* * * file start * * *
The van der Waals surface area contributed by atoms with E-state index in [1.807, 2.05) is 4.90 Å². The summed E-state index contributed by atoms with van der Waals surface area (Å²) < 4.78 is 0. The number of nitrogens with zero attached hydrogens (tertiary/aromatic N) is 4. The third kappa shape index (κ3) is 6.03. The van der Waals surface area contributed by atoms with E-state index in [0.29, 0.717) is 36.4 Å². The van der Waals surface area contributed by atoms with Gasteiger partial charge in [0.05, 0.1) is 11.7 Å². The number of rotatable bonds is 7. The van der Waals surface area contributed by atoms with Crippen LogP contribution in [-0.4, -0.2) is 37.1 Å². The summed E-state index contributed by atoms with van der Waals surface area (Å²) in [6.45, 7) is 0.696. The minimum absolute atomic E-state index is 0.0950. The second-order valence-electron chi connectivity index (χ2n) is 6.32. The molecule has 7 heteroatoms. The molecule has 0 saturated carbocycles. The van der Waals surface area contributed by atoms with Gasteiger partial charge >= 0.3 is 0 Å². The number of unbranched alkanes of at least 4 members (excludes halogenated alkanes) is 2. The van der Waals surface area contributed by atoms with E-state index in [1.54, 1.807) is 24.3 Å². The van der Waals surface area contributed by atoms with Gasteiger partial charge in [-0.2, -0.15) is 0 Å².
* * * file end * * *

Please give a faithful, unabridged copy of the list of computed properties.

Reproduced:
The van der Waals surface area contributed by atoms with E-state index in [1.807, 2.05) is 4.90 Å². The summed E-state index contributed by atoms with van der Waals surface area (Å²) < 4.78 is 0. The number of nitrogens with zero attached hydrogens (tertiary/aromatic N) is 4. The third kappa shape index (κ3) is 6.03. The van der Waals surface area contributed by atoms with E-state index in [0.29, 0.717) is 36.4 Å². The van der Waals surface area contributed by atoms with Gasteiger partial charge in [0.05, 0.1) is 11.7 Å². The number of rotatable bonds is 7. The van der Waals surface area contributed by atoms with Crippen LogP contribution in [-0.4, -0.2) is 37.1 Å². The summed E-state index contributed by atoms with van der Waals surface area (Å²) in [6.45, 7) is 0.696. The minimum absolute atomic E-state index is 0.0950. The second-order valence-electron chi connectivity index (χ2n) is 6.32. The molecule has 7 heteroatoms. The molecule has 0 saturated carbocycles. The van der Waals surface area contributed by atoms with Gasteiger partial charge >= 0.3 is 0 Å². The number of unbranched alkanes of at least 4 members (excludes halogenated alkanes) is 2. The van der Waals surface area contributed by atoms with E-state index in [1.54, 1.807) is 24.3 Å². The van der Waals surface area contributed by atoms with Gasteiger partial charge in [-0.2, -0.15) is 0 Å².